Usually, I'm less than interested in Russian history, but I read this book with a curious interest. The writers imagination, skill and ability has allowed him to produce the perfect fictional book based on fact, crammed choc-a-block full of absorbing characters. This world of pre-revolution terrorism and secret police is spellbinding. To begin with the dates gave me trouble as the book moves back and forth in time, but once I got the drift of the writing style - previous events (that I'd already read) took on a deeper meaning. Things add to things, it's a strange book in that respect. The bank robbery hits you like an earthquake - the Tbilisi hoist, Baku hideout attack and assassination attempt are masterpieces of storytelling; doling out pace, tension, horror and unexpected twists of plot in constant doses. This is bloody good material for a film, Hollywood directors take note!
My favourite character was Kamo (how could he not be?) Appalling, determined and ready to die for his single belief. No wonder the revolution succeeded! However, I hated Stalin with a passion after reading this, and I hadn't really thought about him previously - a monster, horrific, evil...
This is a captivating story leaving me drooling for the next installment; please tell what happened to Kamo next???
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on 28 July 2009
To be honest, before I brought myself to read this book, I was sure I wouldn't like it- just not my kind of read. But I totally fell in love with a terrorist - Kamo's a crazy, cruel, unpredictable, CHARMING bandit.
In one word: very-good-amusing-although-often-brutal-book.
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on 22 June 2009
I'll be honest, the cover first grabbed my attention which looks even better in glossy actuality. Then once I realised the book was about Stalin, I bought it. The first thing to say is that this book is not a stodgy, biography - rather it's fiction based on factual events and far more interesting as a result.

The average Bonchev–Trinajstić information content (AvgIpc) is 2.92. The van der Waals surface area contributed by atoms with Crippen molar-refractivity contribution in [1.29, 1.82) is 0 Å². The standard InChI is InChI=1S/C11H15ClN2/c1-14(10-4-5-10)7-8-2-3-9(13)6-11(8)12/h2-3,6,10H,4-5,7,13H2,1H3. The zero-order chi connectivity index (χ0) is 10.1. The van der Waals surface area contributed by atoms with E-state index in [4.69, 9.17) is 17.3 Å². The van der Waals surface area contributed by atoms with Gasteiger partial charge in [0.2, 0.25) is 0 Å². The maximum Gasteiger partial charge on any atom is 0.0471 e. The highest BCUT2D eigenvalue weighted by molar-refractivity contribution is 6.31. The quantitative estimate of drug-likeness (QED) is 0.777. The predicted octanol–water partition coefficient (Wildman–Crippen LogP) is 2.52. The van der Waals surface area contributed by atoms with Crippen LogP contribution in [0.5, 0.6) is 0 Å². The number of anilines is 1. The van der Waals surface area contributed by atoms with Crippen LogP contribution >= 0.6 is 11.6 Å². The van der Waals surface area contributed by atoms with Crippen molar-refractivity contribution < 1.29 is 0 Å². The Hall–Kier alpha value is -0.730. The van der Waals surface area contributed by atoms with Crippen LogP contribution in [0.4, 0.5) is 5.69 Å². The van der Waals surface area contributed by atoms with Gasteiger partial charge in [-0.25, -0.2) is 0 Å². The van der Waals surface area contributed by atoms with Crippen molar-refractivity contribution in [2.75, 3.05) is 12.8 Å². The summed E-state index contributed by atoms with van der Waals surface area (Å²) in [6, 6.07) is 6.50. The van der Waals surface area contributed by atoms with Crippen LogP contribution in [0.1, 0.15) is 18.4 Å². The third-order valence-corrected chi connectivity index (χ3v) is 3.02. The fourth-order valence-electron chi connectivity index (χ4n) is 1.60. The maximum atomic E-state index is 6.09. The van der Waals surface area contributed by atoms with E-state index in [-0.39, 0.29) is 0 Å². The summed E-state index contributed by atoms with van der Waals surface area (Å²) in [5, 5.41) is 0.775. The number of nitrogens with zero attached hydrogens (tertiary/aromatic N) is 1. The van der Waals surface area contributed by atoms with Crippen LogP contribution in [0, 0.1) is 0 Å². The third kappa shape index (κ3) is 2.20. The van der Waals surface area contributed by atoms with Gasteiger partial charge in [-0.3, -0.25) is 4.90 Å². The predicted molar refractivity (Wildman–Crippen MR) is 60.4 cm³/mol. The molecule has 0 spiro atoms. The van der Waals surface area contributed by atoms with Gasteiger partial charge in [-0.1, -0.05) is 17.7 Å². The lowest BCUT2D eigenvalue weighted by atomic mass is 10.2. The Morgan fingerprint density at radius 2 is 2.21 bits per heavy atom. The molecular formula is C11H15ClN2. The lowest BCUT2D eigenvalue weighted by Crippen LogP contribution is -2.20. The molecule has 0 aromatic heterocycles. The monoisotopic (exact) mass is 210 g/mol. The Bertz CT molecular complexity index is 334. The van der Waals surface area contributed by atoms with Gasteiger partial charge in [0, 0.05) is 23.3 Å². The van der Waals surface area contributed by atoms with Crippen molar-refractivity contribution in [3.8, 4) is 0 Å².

The story starts in 1907 with a bank robbery in Tbilisi, then follows Kamo (Symion Ter-Petrossian) and Koba (Stalin) - the bank robbers, in seperate stories. The characters are great, Kamo in particular comes across as an endearing phychopath and Gerasimov is a grumpy, lonely Okrhana (secret police) agent entrusted to find Kamo and kill him. The build up to the assassination, in particular, is extremely tense and gripping. Stalin's thought processes are cleverly examined, usually via conversation pieces. The dictators horrific character is described vividly, and disturbing to read.

There is also a engrossing story about the Muslim massacres in Baku, and the 26 Baku Commisars which cleverly links into the main story.

Great stories, a great book.. in a word, captivating!
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on 15 September 2009
It was Marx who said - `men make their own destinies but not in circumstances of their own choosing'. That's true of the characters in this book. Both destiny and circumstance play a huge part in Red Cloth, Yellow Cloth, and it's done with style.
Kamo's a killer in every sense of the word, psychotic, manic, cruel... but it's strangely impossible not to like him. Gerasimov you feel sympathy for; lonely, bereft, confused even... Dubrovin you hate instantly. But then that's just the adventure part.
My own mind cocked when it came to Stalin. Vital events in Stalin's life, barely known in the west and written here over large jumps of time, arguably reveal the mind of this terrible man and helps us to percieve the paranoia which drove him to commit terrible atrocities against his own family and collogues.
Good, very good.
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on 10 July 2009
A brilliant book which superbly blends fact with fiction to produce an enthralling tale of intrigue and adventure.
The desciptive writing brings the story and characters to life and builds tension and excitement into the action.
The story spans nearly four decades of Russian history and moves back and forth in time to give deeper meaning to events as they unfold.
Be warned, once you pick up this book and start reading, you will not want to put it down until you get to the end.